Epileptogenic Effects of Perinatal Hypoxia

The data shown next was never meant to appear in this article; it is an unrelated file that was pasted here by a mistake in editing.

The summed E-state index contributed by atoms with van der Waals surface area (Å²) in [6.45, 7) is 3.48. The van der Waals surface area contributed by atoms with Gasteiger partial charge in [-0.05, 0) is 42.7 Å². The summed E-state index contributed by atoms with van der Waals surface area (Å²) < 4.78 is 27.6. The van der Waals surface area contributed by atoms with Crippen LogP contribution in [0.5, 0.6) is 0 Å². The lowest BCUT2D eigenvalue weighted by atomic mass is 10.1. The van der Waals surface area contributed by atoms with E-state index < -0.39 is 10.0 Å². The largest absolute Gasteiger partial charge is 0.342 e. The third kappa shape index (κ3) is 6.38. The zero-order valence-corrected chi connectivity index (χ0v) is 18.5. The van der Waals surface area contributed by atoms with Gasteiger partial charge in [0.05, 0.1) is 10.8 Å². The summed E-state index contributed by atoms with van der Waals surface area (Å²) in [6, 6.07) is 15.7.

Several major questions regarding the pathophysiology of hypoxia-induced neonatal seizures remain unanswered. First, it is not clear why the immature brain is so susceptible to the epileptogenic effects of hypoxia, because seizures are much less likely to complicate the outcome of hypoxia/ischemia in the adult. Second, seizures complicating hypoxic encephalopathy can be refractory to anticonvulsant therapy that is effective in adult seizure disorders, indicating that the mechanism underlying perinatal hypoxia-induced seizures may be age-dependent. Third, it is not known how the acute perinatal seizures relate to later epilepsy and whether the two phenomena share a common mechanism. The overall goal of this research program has been to identify age-specific mechanisms of epileptogenesis that can be uniquely targeted for therapy in the immature brain. We have focused on neonatal seizures associated with hypoxic encephalopathy, as it is clear that refractory neonatal seizures do not respond to conventional antiepileptic drugs (AEDs) that are effective later in life. We and others have shown that the status of many factors governing neuronal excitability in the immature is strikingly different from that in the older brain. Over the last 15 years of this grant (NS31718), we have 1) developed a rodent model of hypoxic neonatal seizures, 2) shown that the antagonists of the a-amino-3-hydroxy-5-methyl-4-isoxazole propionate subtype of glutamate receptors (AMPARs) are selectively effective in suppressing these seizures and their long term consequences, 3) demonstrated that specific neurotransmitter receptors are overexpressed in cortical and hippocampal neurons at the age of vulnerability to seizures in both the rodent and human neonatal brain, and 4) revealed both immediate early and late seizure induced changes in intrinsic excitatory glutamate and inhibitory γ-amino butyric acid A receptor (GABAAR) expression and function in hippocampal and cortical networks. Hence this model system has provided a reliable platform upon which to base studies related to elucidating potentially preventable and/or reversible steps in the epileptogenic cascade in the neonatal brain. We have shown that systemic administration of AMPAR antagonists for 48 hrs following seizures can prevent the long term consequences, and hence may be disease modifying. The last 2 funding cycles of this grant have made critical contributions that have resulted in two agents (topiramate [TPM ] and bumetanide) being proposed for the first therapeutic trials for neonatal seizures in the last 4+ decades by the Neonatal Seizure Treatment Trials (NESTT) Network). The present proposal will focus on this immediate and early post seizure window to identify rapid post-translational modifications of existing protein and regulatory mechanisms governing the translation of protein from of pre-existing mRNA that may be preventable and/or reversible. Our preliminary results reveal that many of these early seizure induced changes in proteins are strikingly similar to those observed in models of synaptic plasticity. The overall hypothesis of this proposal is that these early changes represent intervention points for antiepileptogenesis, even after the seizures have been induced. A major focus for this funding period is to identify these molecular targets in this 48 hr window and intervene with available off-the-shelf drugs that are known to have modulatory activity at these targets.